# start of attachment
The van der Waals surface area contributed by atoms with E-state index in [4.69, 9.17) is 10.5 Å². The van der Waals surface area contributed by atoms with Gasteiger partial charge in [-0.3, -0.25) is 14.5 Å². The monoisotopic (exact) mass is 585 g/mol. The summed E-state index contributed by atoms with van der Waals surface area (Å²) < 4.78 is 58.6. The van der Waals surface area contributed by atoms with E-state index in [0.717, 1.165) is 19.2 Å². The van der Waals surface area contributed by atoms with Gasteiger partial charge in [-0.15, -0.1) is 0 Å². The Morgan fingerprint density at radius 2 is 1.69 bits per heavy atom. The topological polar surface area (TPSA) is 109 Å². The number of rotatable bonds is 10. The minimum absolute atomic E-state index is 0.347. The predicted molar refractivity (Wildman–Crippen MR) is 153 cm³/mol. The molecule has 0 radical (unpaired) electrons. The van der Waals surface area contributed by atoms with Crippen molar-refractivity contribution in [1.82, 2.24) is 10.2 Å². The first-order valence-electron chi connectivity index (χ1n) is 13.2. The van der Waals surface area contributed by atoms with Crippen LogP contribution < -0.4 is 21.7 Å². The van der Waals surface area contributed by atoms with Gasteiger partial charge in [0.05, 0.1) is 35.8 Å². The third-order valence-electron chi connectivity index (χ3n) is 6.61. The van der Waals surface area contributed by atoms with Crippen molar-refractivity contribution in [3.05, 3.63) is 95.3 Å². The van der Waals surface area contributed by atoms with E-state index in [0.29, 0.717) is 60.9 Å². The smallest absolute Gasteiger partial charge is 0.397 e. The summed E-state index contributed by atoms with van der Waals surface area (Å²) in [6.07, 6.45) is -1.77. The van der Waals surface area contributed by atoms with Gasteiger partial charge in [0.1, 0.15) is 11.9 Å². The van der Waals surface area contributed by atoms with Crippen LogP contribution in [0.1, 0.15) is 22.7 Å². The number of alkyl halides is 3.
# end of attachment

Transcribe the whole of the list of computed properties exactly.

The van der Waals surface area contributed by atoms with E-state index in [4.69, 9.17) is 10.5 Å². The van der Waals surface area contributed by atoms with Gasteiger partial charge in [-0.3, -0.25) is 14.5 Å². The monoisotopic (exact) mass is 585 g/mol. The summed E-state index contributed by atoms with van der Waals surface area (Å²) < 4.78 is 58.6. The van der Waals surface area contributed by atoms with E-state index in [0.717, 1.165) is 19.2 Å². The van der Waals surface area contributed by atoms with Gasteiger partial charge in [-0.15, -0.1) is 0 Å². The Morgan fingerprint density at radius 2 is 1.69 bits per heavy atom. The topological polar surface area (TPSA) is 109 Å². The number of rotatable bonds is 10. The minimum absolute atomic E-state index is 0.347. The predicted molar refractivity (Wildman–Crippen MR) is 153 cm³/mol. The molecule has 0 radical (unpaired) electrons. The van der Waals surface area contributed by atoms with Crippen molar-refractivity contribution in [1.82, 2.24) is 10.2 Å². The first-order valence-electron chi connectivity index (χ1n) is 13.2. The van der Waals surface area contributed by atoms with Crippen LogP contribution < -0.4 is 21.7 Å². The van der Waals surface area contributed by atoms with Gasteiger partial charge in [0.05, 0.1) is 35.8 Å². The third-order valence-electron chi connectivity index (χ3n) is 6.61. The van der Waals surface area contributed by atoms with Crippen molar-refractivity contribution in [3.05, 3.63) is 95.3 Å². The van der Waals surface area contributed by atoms with E-state index in [0.29, 0.717) is 60.9 Å². The smallest absolute Gasteiger partial charge is 0.397 e. The summed E-state index contributed by atoms with van der Waals surface area (Å²) in [6.07, 6.45) is -1.77. The van der Waals surface area contributed by atoms with Gasteiger partial charge in [0.1, 0.15) is 11.9 Å². The van der Waals surface area contributed by atoms with Crippen LogP contribution in [0.1, 0.15) is 22.7 Å². The number of alkyl halides is 3.